Into It. Over It., St Pancras Old Church, gig review: Evan Weiss gives his songs a stripped-back makeunder in an especially intimate setting

Acoustic rearrangements lay bare the musicianship at the heart of Weiss' songwriting

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The Independent Culture

“It sounds amazing”. You can forgive Evan Weiss’ lack of modesty as he makes this proclamation to St Pancras Old Church’s Monday evening congregation, as it’s clear he’s talking about the acoustics of the ancient venue, rather than boasting directly about the skills he’s displaying on his own acoustic guitar.

That said, Weiss – aka Into. It. Over It. – shouldn’t shy away from such praise. The fingers on his left hand dance up and down the fretboard, while his right alternates between delicate finger-picking and furious strumming. Indeed, the Chicago-based king of the so-called “emo revival” is an incredibly accomplished musician.

Taking place in a small Fourth Century church – Weiss notes astutely that the building is “old as balls” – it goes without saying that tonight’s show is an intimate affair. The first in a run of three London gigs – the following two in more raucous Lexington pub just down the road, where he will play full albums alongside his band – this is an acoustic “greatest hits and requests” concert to perhaps 100 people, all sat attentively on wooden chairs laid out as pews in the moody, candlelit church.

On record, Weiss’s music takes its cue from the Nineties emo of Sunny Day Real Estate and American Football (he fronts another band with AF’s Mike Kinsella), sometimes dreamy and intricate while often brash and messy. In tonight’s set he successfully manages to do the often difficult task of translating these songs into a solo acoustic environment. The term “acoustic rock” is enough to send shivers down many a music fan’s spine, but stripped back, Weiss’ songs have strong musicianship and melody at their core and the understated rearrangements are testaments to his talents as a songwriter.

On the likes of “Your Antique Organ” and “Shaking of Leaves”, twinkling guitar lines swim underneath Weiss’ soft, warm vocals, sounding not unlike Death Cab for Cutie’s Ben Gibbard. Emotional crescendos in traditionally fuller numbers like “No EQ” and “P R O P E R” see him playing harder and taking a step back from the microphone, using the venue’s acoustics to his advantage.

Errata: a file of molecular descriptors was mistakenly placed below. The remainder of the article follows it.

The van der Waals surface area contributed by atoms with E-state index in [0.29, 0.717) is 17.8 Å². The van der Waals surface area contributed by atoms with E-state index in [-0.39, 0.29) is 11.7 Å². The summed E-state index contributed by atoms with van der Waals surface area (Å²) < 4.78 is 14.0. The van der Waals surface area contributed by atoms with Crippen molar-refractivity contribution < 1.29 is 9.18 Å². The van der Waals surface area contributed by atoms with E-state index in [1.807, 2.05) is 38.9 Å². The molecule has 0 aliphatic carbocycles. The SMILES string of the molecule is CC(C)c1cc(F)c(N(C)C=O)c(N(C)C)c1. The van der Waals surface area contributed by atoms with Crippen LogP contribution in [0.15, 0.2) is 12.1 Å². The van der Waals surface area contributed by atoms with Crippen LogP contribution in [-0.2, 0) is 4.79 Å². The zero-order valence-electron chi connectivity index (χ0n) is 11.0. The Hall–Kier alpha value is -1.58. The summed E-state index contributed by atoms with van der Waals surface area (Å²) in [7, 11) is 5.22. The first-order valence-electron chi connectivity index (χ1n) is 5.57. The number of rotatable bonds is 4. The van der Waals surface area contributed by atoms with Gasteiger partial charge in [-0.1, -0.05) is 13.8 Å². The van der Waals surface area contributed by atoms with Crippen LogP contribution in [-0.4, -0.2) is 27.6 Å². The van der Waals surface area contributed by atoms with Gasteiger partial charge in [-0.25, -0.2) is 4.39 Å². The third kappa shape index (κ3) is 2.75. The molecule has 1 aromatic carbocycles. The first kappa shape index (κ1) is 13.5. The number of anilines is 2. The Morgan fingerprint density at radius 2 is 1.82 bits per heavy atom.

Dressed in a black T-shirt and baseball cap, and sporting a heavy beard, Weiss looks more southern trucker than midwestern emo kid, and his whispered confessional lyrics and friendly on-stage patter with “the most polite hecklers ever” warm the atmosphere in what he notes is a decidedly chilly venue. 

There is something about the church that commands an eerie quiet, and while the audience are clearly captivated, no one sings along, instead they’re happy to take it all in. For an act with such an ardent fan base (the show sold out months ago and the following two London dates are close) it’s disappointing that Into It. Over It. hasn’t had more mainstream success, especially given the popularity of songwriters of a similar ilk such as Bon Iver, Jose Gonzales and Ben Howard, all of whom Weiss could give a run for their money.

Finishing delicately with “New North-Side Air” from the 2013 album Interesections, Weiss then steps off the modest stage and runs down the aisle, high-fiving the crowd in the pews as he goes. He said earlier that he’d remember this night for the rest of his life, and judging by some of their faces as he completed this surreal final act, those who’d braved a blustery November night to worship at the altar of emo at a church in the shadow of a railway station won’t be forgetting any time soon either. 

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